It all started with a flawed observational study of seven countries by Ancel Keys in 1952 which shows an association between saturated fat consumption and risk of heart disease.
However, Ancel Keys left out 15 countries that did not support his hypothesis. When all 22 countries were included, no such association is found.
If you are interested, please check out the series Ancel Keys’ Cholesterol Con by professor Tim Noakes.
Available evidence so far does not support the argument that dietary cholesterol leads to the development of cardiovascular diseases. 
As a result, the the recommendation to restrict dietary cholesterol to 300 mg/day had been removed from the 2015–2020 Dietary Guidelines for Americans. 
On the carnivore diet as well as other low-carb diets, you are likely to see a decrease in triglyceride levels and an increase in total cholesterol, HDL and LDL cholesterol.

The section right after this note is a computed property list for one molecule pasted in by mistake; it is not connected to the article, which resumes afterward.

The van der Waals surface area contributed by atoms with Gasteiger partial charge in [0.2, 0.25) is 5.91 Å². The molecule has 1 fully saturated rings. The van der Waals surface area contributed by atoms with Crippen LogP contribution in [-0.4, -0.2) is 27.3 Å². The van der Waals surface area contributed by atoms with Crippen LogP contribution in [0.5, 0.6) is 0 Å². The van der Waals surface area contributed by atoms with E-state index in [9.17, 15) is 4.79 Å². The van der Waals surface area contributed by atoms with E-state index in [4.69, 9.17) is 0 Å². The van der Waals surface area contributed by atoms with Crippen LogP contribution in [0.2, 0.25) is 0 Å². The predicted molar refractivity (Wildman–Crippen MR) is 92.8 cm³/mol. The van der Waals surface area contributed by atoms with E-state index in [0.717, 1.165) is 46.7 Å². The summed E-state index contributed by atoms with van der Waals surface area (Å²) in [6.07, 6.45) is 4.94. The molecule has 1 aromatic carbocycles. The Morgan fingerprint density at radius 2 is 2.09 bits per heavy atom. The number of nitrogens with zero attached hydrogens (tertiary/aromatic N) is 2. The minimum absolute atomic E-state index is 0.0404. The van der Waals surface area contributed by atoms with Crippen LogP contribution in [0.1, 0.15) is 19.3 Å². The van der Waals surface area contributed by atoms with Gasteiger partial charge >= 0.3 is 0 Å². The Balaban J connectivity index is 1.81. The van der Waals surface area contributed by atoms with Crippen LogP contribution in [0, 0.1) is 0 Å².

While a decrease in triglycerides and an increase in HDL cholesterol are considered a good sign, an increase in LDL cholesterol has been traditionally viewed as a bad sign because it has been directly associated with plaque formation in the arteries.
However, available evidence shows that LDL cholesterol level per se is not a good marker of the risk of coronary heart disease but rather the number of small, dense LDL particles is.
Smaller, denser or oxidized LDL particles are what promote the build-up of plaque in the arteries.
Research shows that, on low-carb diets, the number of small, dense LDL particles tend to go down which indicates that the carnivore diet has beneficial effect on heart health, not the reverse.
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Disclaimer: The information in this post is for reference purposes only and not intended to constitute or replace professional medical advice. Please consult a qualified medical professional before making any changes to your diet or lifestyle.